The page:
Whether you’ve had a small business for years or you’re getting ready to launch one, budgeting is an essential part of your future success. Paying attention to the money flowing in and out and understanding how much of your own funds you should be willing to put on the line are key factors to know if you want to stay afloat — and thrive.
Aim To Recoup Your Startup Costs in the First 2-3 Months
Many small businesses will require an initial investment to get started. To figure out how much a reasonable investment is, first figure out how long it will take to get that money back.
“The faster the business makes whatever money you put into it back, the easier this decision is,” Ramsey said.
On an episode of “The Ramsey Show” a caller asked if investing $5,000 — 5% of her full-time income — is a reasonable amount of money to invest in her new business.
“Yes, because we’re going to recoup it two months, maybe three,” he said. “If it drags out a year, you would have been better off doing something else and saving your money.”
Don’t Invest More Money Into a Business Until You’ve Recouped Your Initial Investment
If your business isn’t turning a profit as quickly as you had hoped, you may be tempted to spend more to scale your business to up its earning potential. However, Ramsey advises against this.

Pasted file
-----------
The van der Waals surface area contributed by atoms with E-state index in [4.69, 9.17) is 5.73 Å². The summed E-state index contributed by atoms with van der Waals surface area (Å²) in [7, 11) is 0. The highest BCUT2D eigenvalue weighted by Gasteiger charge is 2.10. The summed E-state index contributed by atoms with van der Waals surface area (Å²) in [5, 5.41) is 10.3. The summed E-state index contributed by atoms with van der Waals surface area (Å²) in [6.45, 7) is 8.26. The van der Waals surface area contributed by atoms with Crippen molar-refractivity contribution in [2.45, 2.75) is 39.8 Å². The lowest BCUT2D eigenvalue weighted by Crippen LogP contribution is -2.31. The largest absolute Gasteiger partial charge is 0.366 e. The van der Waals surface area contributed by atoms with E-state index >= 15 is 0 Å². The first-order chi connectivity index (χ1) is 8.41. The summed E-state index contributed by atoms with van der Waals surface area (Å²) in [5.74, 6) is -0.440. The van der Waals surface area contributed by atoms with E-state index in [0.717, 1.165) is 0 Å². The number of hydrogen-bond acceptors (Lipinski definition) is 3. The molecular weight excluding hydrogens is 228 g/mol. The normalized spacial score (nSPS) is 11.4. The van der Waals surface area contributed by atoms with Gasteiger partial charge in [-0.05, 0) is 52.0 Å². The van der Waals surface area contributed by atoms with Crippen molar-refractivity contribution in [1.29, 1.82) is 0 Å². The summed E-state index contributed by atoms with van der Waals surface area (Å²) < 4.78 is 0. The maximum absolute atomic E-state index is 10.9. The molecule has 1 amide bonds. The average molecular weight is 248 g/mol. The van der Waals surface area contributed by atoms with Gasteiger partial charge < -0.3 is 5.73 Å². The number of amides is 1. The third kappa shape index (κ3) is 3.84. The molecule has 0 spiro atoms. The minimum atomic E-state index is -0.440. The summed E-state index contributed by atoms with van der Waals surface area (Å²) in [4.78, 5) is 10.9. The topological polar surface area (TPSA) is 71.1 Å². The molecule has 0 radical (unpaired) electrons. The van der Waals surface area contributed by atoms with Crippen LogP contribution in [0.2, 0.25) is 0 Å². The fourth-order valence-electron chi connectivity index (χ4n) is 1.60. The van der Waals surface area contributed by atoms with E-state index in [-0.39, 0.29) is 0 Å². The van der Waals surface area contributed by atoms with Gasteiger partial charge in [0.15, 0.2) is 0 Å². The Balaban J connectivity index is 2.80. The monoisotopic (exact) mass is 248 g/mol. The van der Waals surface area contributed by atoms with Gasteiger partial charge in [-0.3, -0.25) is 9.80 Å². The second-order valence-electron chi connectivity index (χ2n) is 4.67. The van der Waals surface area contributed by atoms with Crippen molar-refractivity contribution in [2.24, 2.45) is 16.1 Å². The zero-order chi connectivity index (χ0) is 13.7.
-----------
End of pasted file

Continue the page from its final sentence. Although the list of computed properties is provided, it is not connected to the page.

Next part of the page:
“That’s the trap you can get into, the wormhole you can go down,” he said on his show. “Just go make money with the business. Where people get off track is they keep thinking, ‘I need to grow my business.’ Only after you really get things moving do we worry about that.”
Write Your Budget Down
While you may have a mental tally of your revenue and expenses in your mind, Ramsey said that it’s a good idea to write everything down.
“Putting them down on paper gives you tremendous power over them,” he said on the “EntreLeadership” podcast. “When they’re floating around in your brain only as chaos, they have power over you.”
Your budget should account for your revenue and all of your spending, including items like payroll, rent, cost of goods and marketing expenses.
Save Up for Large Purchases Over Time
Instead of making a large purchase such as a piece of equipment right away and taking on debt, Ramsey recommends saving for the purchase over time.
“When you start spending dollars on your business expenditures that you’ve actually saved, you are better at it,” he said on the podcast. “You’ll buy a different piece of equipment.”
That’s because you have more time to figure out what you actually need rather than what you want at the moment. Once you have figured out how much you have to save to make the purchase, earmark part of your retained earnings each month to put toward it, Ramsey said.
More From GOBankingRates